Those of us who have spent significant time walking Civil War battlefields know that they evoke different emotions. Much of that is the result of the broader narrative that we bring to these sites. I was reminded of this yesterday as I was writing the post on Cold Harbor and as a result of following the comments. The Cold Harbor battlefield invokes in me a feeling of dread and anxiousness that I rarely feel on other battlefields. Perhaps it’s the name or some feint memory of the voices of David McCullough and Shelby Foote from Ken Burns’s The Civil War that triggers it. Continue reading “The Emotional Pull of Cold Harbor”
I want to take a minute to respond to Brooks Simpson, who has apparently misinterpreted a recent post of mine in which I ask whether the Civil War Sesquicentennial is over. Here is the offending passage that seems to suggest that I don’t believe that the years 1864-65 offers anything significant to commemorate.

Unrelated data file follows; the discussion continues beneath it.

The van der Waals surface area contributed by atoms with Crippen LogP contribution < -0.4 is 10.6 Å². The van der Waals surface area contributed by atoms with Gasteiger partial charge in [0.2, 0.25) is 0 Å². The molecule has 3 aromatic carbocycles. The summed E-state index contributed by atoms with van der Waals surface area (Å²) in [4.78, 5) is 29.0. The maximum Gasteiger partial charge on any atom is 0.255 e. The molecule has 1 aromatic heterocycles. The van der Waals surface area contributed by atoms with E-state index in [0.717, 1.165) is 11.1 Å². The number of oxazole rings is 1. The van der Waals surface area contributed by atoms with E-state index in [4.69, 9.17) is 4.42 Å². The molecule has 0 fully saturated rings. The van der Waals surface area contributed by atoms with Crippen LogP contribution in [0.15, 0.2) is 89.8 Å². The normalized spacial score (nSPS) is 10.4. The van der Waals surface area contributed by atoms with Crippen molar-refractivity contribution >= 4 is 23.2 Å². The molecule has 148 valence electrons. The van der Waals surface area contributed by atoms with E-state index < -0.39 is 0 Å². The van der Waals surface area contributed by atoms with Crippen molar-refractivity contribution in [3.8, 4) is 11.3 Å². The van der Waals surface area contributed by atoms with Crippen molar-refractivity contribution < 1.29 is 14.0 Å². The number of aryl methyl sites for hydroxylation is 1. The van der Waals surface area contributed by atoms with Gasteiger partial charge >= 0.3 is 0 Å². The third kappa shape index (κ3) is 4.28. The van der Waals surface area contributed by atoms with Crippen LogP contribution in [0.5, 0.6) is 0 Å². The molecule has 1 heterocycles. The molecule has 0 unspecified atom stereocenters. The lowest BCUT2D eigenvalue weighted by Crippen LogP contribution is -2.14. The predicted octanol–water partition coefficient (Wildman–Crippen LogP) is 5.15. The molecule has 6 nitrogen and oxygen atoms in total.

We’ve commemorated the trifecta of our Civil War Sesquicentennial, which in my mind includes Emancipation, Gettysburg, and the 54th Massachusetts Volunteer Infantry. Other than the 150th anniversary of Lincoln’s Gettysburg Address, what else is there to acknowledge?
What I was attempting to get at in the above passage is that for many Americans the summer of 1863 represents a high point in the Civil War. In the follow-up post I briefly mentioned why I believe it might be difficult to generate the same level of enthusiasm that we’ve seen over the past two years. I attempted to convey this point this out on Sunday and earlier today (and here) on Brooks’s blog. Continue reading “A Quick Response to Brooks Simpson”
Just returned from a wonderful trip back to Montreal for the Jazz Festival. This was our third trip to the city for this festival and it is one of our favorites. I love the fact that you can drive roughly five hours from Boston to a city that offers a taste of Europe. We ate ourselves silly and caught a couple of excellent shows. Here are a few links to tide you over until I get back into the swing of things.